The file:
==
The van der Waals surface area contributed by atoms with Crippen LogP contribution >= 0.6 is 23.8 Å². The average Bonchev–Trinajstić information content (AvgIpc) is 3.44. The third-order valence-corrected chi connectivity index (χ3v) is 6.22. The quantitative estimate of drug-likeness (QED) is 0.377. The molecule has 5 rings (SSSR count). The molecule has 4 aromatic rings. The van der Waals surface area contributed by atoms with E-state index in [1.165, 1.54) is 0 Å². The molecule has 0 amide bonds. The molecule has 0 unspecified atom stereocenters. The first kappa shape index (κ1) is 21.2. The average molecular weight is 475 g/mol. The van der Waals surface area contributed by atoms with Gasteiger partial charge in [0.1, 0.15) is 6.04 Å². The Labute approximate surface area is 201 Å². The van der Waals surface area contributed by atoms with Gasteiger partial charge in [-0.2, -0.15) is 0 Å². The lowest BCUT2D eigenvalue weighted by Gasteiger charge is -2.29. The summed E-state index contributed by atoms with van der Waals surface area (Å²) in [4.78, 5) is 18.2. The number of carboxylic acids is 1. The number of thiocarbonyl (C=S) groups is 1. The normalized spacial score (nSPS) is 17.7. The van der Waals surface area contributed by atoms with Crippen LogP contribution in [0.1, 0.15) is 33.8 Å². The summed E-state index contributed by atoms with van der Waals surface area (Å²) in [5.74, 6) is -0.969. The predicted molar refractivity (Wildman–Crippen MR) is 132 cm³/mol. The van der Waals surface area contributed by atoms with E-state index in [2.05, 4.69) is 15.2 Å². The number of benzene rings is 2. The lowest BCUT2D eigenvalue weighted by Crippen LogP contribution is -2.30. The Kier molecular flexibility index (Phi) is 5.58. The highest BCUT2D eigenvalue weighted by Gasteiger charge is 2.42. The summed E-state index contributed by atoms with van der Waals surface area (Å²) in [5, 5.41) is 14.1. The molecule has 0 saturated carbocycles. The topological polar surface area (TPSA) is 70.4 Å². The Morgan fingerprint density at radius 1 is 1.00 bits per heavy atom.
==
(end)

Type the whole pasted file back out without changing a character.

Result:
The van der Waals surface area contributed by atoms with Crippen LogP contribution >= 0.6 is 23.8 Å². The average Bonchev–Trinajstić information content (AvgIpc) is 3.44. The third-order valence-corrected chi connectivity index (χ3v) is 6.22. The quantitative estimate of drug-likeness (QED) is 0.377. The molecule has 5 rings (SSSR count). The molecule has 4 aromatic rings. The van der Waals surface area contributed by atoms with E-state index in [1.165, 1.54) is 0 Å². The molecule has 0 amide bonds. The molecule has 0 unspecified atom stereocenters. The first kappa shape index (κ1) is 21.2. The average molecular weight is 475 g/mol. The van der Waals surface area contributed by atoms with Gasteiger partial charge in [0.1, 0.15) is 6.04 Å². The Labute approximate surface area is 201 Å². The van der Waals surface area contributed by atoms with Gasteiger partial charge in [-0.2, -0.15) is 0 Å². The lowest BCUT2D eigenvalue weighted by Gasteiger charge is -2.29. The summed E-state index contributed by atoms with van der Waals surface area (Å²) in [4.78, 5) is 18.2. The number of carboxylic acids is 1. The number of thiocarbonyl (C=S) groups is 1. The normalized spacial score (nSPS) is 17.7. The van der Waals surface area contributed by atoms with Crippen LogP contribution in [0.1, 0.15) is 33.8 Å². The summed E-state index contributed by atoms with van der Waals surface area (Å²) in [5.74, 6) is -0.969. The predicted molar refractivity (Wildman–Crippen MR) is 132 cm³/mol. The van der Waals surface area contributed by atoms with E-state index in [2.05, 4.69) is 15.2 Å². The number of benzene rings is 2. The lowest BCUT2D eigenvalue weighted by Crippen LogP contribution is -2.30. The Kier molecular flexibility index (Phi) is 5.58. The highest BCUT2D eigenvalue weighted by Gasteiger charge is 2.42. The summed E-state index contributed by atoms with van der Waals surface area (Å²) in [5, 5.41) is 14.1. The molecule has 0 saturated carbocycles. The topological polar surface area (TPSA) is 70.4 Å². The Morgan fingerprint density at radius 1 is 1.00 bits per heavy atom.